Attending the opera is one of the cultural highlights of my year. Drapers’ Hall must surely be one of the most beautiful secrets in London; its plush avante-garde décor and sparkling crystal chandeliers providing an elegance that I attempt to uphold. So I’m pleased to report that I managed to get through the evening without dropping a canapé down my bra, like last time. Didn’t even trip down the stairs, get celebrity stalky or anything like that.
Don Giovanni is recognised as one of the world’s greatest operas. Mozart tells the tale of a rich, arrogant and sexually promiscuous man who abuses and outrages everyone he meets. He sleeps with all the women, murders men he doesn’t like and generally upsets a whole town without even trying too hard. Know anyone like that? Hopefully not… It all ends in tears!
On a happier note, Liz and I met someone involved in medical research that’s helping to identify reasons for a stroke when the doctors can’t diagnose a cause. A new piece of medical equipment is currently being tested on children, so that’s a huge leap forward in our work to diagnose and treat childhood stroke quickly. Huge thanks to The Stroke Association for inviting me to their lovely event.
In complete contrast to the sophistication of the opera, I spent Friday afternoon at the Best of Britannia exhibition in Clerkenwell. Equally decadent, but in a funky, pulled pork kind of way. This celebration of British fashion, design and manufacturing saw 180-ish businesses displaying their wares against the backdrop of the iconic Farmiloe Building. Gorgeous clothing, ceramic cat-shaped lamps, delicate jewellery, expensive glassware, hand-made hats (you know I like those!!) and accessories, all presented over five floors of a Victorian architectural dream.
I was invited by Chris, one of my newer social media clients. We’ve only known each other a few weeks but he guessed (correctly) that I’d love it. Even without the exhibitors, I loved being in that environment. The structure of the building is intact and full of Victorian character. The section housing the original offices is so well preserved that it’s often used as a film set. We walked with trepidation through the corridors of Batman’s police station in the Dark Knight trilogy then peered through the same windows as Mr Selfridge’s secretary.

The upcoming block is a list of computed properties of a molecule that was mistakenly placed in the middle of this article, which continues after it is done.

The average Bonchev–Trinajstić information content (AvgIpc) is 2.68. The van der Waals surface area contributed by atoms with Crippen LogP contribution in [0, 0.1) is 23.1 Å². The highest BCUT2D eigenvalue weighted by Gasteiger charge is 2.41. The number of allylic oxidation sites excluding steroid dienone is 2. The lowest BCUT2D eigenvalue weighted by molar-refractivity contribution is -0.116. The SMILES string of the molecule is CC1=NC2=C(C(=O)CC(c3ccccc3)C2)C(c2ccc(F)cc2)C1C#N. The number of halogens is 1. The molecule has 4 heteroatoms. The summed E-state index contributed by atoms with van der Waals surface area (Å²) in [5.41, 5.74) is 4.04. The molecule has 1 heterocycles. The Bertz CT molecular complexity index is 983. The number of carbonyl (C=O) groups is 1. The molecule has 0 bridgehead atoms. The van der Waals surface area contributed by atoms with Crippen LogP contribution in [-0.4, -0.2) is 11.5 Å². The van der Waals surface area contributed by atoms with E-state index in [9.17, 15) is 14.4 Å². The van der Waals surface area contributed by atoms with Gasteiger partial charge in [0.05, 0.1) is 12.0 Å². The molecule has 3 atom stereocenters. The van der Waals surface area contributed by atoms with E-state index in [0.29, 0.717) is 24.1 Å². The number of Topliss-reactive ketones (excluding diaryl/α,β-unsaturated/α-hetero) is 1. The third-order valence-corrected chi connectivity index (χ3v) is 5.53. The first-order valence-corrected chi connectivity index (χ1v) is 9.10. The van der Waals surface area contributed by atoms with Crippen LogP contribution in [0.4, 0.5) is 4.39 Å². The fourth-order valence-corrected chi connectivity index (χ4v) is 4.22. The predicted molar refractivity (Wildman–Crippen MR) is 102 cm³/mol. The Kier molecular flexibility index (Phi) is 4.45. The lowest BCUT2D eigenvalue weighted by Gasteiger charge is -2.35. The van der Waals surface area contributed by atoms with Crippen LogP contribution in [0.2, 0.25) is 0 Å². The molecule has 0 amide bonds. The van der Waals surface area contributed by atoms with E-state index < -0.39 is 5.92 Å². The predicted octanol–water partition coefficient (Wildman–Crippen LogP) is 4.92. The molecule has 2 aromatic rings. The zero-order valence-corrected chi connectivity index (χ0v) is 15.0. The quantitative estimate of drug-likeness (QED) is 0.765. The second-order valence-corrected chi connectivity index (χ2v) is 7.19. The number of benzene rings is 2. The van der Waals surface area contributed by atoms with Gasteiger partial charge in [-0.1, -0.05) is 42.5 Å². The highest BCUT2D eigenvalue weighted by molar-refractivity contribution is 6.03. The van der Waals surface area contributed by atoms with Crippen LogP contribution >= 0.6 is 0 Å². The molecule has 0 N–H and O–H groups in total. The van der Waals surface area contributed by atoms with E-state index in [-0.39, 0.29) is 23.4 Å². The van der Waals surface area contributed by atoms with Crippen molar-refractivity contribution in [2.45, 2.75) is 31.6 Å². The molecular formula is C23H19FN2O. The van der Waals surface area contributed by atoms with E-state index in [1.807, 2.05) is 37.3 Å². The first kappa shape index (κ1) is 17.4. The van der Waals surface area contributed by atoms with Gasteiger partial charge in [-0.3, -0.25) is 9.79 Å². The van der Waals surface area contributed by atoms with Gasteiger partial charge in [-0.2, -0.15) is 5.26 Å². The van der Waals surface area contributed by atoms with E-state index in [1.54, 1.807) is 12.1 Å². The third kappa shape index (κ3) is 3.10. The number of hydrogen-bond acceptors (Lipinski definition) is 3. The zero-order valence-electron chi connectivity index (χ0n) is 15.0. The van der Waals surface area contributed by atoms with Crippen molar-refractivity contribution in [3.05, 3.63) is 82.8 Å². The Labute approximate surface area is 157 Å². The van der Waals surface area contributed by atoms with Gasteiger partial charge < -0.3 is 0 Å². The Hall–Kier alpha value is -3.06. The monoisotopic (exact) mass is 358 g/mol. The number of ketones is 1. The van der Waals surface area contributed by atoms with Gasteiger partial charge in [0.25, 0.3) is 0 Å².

Food and drinks were on offer from the second we crossed the threshold. Correction, free food and drink. I discovered that I no longer like whisky – too many years of enjoying pink wine, I guess. I’d never tasted gin before but the Boodles’ boys tempted me over with their smooth talking and even smoother liquor. With a flick of a pink grapefruit and a splash of tonic (never tasted that before either), I made myself at home in the 1920s while Chris chatted about how my social media services have helped him bring his business into the 21st century.
It was all very good fun. The evening continued with live music into the small hours but I couldn’t stay to dance. Not this time. And anyway, three thimblefuls of the hard stuff were probably enough for me. As Mr Mclean asked, ‘Do you believe in rock and roll? Can music save your mortal soul? And can you teach me how to dance real slow?’ Them good old boys may have been drinking whisky and rye but I headed home for a social media catch up.
I’m running a few 121 training sessions over the coming weeks and have five slots left before Christmas. If you’re interested in personalised training please get in touch – 020 8551 7077, or right here, as always: @WeekendWitch.